Last night Robin Williams died of depression. He was only 63, but for much of his life, like Mork from Ork, he seemingly grew younger.
I grew up laughing to Robin Williams, but it is only now that it’s too late that I realize how much of what I appreciated about the man was his pathos. Yes. He was hysterical in his chemically-induced early days and even often enough in his kid-friendly later years. While I wasn’t a fan of his Mrs. Doubtfire stuff, and long ago stopped seeing his family comedies, I never stopped thinking of him as primarily a comedian.
That’s crazy. Most of his oeuvre was material that made me feel. When his characters made me laugh, it was with present pain. Popeye. Good Morning Vietnam. Even the treacly Dead Poets Society. These are films that worked or didn’t despite Robin Williams’ impressive authenticity. He brought himself to his roles, not in a typecast fashion, but in a genuine expression of the dark comedy that rules the world.
Or at least his world and mine.
He took the pain he felt around him and, with comedy, transmuted that angst into active energy.
When I think of Robin Williams, it will always be as Parry in The Fisher King. In that role, in Terry Gilliam’s skin-graft of a film, Williams plays a man submerged by great trauma. He is funny, yes, but also frightening in his rawness.
Richard LaGravanese’s script puts this speech in Parry’s mouth.
It begins with the king as a boy, having to spend the night alone in the forest to prove his courage so he can become king.
Now while he is spending the night alone, he’s visited by a sacred vision. Out of the fire appears the holy grail, symbol of God’s divine grace. And a voice said to the boy, “You shall be keeper of the grail so that it may heal the hearts of men.” But the boy was blinded by greater visions of a life filled with power and glory and beauty. And in this state of radical amazement he felt for a brief moment not like a boy, but invincible, like God, so he reached into the fire to take the grail, and the grail vanished, leaving him with his hand in the fire to be terribly wounded.
Now as this boy grew older, his wound grew deeper. Until one day, life for him lost its reason. He had no faith in any man, not even himself. He couldn’t love or feel loved. He was sick with experience. He began to die.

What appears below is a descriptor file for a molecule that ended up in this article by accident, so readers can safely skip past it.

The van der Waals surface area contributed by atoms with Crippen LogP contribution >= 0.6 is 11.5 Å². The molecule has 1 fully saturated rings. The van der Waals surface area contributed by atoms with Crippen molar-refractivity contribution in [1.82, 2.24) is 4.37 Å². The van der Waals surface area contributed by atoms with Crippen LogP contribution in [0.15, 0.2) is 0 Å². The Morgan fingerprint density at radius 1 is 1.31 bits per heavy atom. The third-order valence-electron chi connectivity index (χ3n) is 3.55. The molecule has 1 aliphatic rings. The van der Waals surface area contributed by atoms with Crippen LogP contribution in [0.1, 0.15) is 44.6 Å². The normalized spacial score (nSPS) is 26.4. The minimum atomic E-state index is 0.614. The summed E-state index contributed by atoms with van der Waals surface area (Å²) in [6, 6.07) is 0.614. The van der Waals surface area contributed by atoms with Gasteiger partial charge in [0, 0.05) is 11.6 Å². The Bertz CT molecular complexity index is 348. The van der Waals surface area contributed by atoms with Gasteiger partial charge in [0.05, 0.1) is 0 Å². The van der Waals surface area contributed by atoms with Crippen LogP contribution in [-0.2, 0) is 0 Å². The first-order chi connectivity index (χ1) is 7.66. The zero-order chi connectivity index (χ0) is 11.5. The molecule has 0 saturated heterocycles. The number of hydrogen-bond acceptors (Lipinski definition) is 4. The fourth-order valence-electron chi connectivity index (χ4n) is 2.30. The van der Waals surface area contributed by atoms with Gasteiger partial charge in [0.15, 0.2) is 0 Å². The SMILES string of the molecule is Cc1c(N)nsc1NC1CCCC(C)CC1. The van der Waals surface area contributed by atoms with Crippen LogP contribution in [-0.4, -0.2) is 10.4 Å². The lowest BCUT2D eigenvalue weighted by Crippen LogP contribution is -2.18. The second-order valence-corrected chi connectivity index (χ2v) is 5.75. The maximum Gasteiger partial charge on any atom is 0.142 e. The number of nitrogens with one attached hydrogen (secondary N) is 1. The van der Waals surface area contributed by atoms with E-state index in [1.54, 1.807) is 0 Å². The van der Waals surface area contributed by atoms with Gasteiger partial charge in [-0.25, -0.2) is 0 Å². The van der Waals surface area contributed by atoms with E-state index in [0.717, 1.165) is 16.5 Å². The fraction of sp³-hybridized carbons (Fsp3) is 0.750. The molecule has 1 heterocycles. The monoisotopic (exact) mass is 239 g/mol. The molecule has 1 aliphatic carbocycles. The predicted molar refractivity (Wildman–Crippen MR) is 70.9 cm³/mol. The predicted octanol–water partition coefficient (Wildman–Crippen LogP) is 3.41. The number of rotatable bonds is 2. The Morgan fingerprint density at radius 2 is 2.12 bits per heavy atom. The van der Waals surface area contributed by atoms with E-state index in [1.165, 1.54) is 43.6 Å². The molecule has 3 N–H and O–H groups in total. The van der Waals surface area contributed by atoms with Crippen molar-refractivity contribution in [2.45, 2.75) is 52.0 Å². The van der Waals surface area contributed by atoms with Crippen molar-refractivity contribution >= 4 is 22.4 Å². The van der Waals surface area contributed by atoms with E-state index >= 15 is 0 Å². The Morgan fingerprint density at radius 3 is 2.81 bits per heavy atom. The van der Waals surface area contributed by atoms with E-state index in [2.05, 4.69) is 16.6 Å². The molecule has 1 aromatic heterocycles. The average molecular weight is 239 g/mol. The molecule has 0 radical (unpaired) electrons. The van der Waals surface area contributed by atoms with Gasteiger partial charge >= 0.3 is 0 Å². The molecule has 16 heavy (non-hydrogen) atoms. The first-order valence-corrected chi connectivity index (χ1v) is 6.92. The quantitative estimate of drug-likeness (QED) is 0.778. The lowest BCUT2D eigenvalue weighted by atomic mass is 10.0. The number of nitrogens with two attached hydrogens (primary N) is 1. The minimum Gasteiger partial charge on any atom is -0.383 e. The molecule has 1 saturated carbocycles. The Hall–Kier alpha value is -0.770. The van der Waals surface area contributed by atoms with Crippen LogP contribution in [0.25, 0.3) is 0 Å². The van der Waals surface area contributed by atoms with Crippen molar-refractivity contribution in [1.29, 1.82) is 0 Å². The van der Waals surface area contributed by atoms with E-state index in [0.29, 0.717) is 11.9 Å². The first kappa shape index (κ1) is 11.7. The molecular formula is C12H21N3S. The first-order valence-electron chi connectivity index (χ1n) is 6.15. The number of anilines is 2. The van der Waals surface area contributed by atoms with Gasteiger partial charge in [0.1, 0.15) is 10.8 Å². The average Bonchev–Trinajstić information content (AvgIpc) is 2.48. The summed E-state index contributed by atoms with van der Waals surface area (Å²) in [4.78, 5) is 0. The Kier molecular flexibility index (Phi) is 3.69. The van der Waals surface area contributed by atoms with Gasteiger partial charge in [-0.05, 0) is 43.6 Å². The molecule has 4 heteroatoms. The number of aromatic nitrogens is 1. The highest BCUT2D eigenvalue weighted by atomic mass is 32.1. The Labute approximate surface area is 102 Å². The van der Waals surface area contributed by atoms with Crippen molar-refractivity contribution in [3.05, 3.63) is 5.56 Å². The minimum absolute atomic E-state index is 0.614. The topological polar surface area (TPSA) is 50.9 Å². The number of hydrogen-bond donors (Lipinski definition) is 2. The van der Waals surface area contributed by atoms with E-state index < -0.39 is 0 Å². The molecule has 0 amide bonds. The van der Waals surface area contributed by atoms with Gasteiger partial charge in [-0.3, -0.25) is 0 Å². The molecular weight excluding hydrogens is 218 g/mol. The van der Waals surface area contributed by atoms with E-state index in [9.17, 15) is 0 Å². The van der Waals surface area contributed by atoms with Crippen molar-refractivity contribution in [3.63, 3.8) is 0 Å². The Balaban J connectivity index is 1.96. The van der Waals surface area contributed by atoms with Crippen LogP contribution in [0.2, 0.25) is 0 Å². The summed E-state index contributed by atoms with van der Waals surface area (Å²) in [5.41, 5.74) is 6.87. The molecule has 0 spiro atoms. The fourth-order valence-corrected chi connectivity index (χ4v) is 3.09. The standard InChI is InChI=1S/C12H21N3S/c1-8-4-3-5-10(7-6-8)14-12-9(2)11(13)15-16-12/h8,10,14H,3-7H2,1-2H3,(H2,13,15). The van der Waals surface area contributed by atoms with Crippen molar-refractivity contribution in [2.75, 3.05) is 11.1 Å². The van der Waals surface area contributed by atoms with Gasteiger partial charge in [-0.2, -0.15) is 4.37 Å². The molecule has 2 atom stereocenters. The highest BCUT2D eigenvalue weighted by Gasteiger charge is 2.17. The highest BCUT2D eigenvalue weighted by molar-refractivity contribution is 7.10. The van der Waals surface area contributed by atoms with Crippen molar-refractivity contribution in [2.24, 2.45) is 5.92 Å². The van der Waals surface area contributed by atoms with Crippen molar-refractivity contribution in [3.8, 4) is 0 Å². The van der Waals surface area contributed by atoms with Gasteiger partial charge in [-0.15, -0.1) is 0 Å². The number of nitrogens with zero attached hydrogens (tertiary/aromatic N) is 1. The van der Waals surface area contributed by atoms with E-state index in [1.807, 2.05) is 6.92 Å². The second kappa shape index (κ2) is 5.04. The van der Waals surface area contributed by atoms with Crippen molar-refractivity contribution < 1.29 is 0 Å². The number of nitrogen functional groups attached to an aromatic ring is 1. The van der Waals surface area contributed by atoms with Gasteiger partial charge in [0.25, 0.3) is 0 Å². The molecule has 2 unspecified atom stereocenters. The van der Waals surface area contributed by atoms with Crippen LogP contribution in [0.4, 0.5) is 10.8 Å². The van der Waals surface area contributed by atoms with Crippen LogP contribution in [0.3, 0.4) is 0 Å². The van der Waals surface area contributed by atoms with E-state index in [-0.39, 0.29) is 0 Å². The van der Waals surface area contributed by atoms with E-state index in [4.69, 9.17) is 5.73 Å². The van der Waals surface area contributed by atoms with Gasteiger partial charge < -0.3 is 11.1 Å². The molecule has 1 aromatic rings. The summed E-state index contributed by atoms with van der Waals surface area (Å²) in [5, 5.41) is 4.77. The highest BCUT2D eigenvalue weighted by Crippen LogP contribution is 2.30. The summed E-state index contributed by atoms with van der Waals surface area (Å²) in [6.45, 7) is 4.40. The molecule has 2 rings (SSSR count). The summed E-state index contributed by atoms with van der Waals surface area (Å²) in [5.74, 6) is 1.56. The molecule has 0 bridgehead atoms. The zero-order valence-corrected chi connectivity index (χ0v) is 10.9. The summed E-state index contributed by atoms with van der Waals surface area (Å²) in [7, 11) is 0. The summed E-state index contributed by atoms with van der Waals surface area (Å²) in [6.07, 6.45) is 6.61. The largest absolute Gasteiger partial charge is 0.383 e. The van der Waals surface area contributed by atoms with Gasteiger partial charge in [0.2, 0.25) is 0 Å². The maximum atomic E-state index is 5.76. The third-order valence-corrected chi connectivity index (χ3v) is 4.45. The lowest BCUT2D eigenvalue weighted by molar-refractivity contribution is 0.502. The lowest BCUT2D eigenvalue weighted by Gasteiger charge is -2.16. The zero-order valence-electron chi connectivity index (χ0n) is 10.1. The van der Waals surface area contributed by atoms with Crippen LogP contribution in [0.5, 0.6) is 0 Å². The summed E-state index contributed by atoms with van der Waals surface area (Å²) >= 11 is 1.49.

One day a fool wandered into the castle and found the king alone. And being a fool, he was simple minded, he didn’t see a king. He only saw a man alone and in pain. And he asked the king, “What ails you friend?” The king replied, “I’m thirsty. I need some water to cool my throat”. So the fool took a cup from beside his bed, filled it with water and handed it to the king. As the king began to drink, he realized his wound was healed. He looked in his hands and there was the holy grail, that which he sought all of his life. And he turned to the fool and said with amazement, “How can you find that which my brightest and bravest could not?”
And the fool replied, “I don’t know. I only knew that you were thirsty.”
How could we not know that Robin Williams was so thirsty?
Looking at his career, he brings so much suffering to so many tortured characters. Bobcat Goldthwait’s little-seen dark comedy, World’s Greatest Dad, gives Robin Williams a turn as character dealing with his insufferable son’s suicide. It is as dark as comedy can be. Not a perfect film, but lacerating and unforgivingly funny. While family audiences laughed through his antics in at Night at the Museum and Happy Feet, I was pushed back in my seat by his performance in Insomnia.
Yesterday, as news of Williams’ passing spread, comedian Patton Oswalt — no stranger to the dark comedy of processed pain — reminded us of an old joke via Twitter, one that stems from the Leoncavallo opera Pagliacci:
A man goes to see a doctor, says, “Doc, I’m depressed. I can’t sleep. I can’t eat. I feel down most days. I just can’t feel happy.”
The doctor says, “I’ve got the perfect remedy for you. In town tonight is the great clown Pagliacci. He’s hysterical and will make you howl with laughter. You will be happier than ever before.”
The man bursts into tears. The doctor, confused, asks why…
Robin Williams made me laugh. He made me suffer. And now he makes me appreciate what being so connected to the joy and pain of life cost him. I will keep searching for his grail. He deserves it.
Until next week, sir: nanu nanu.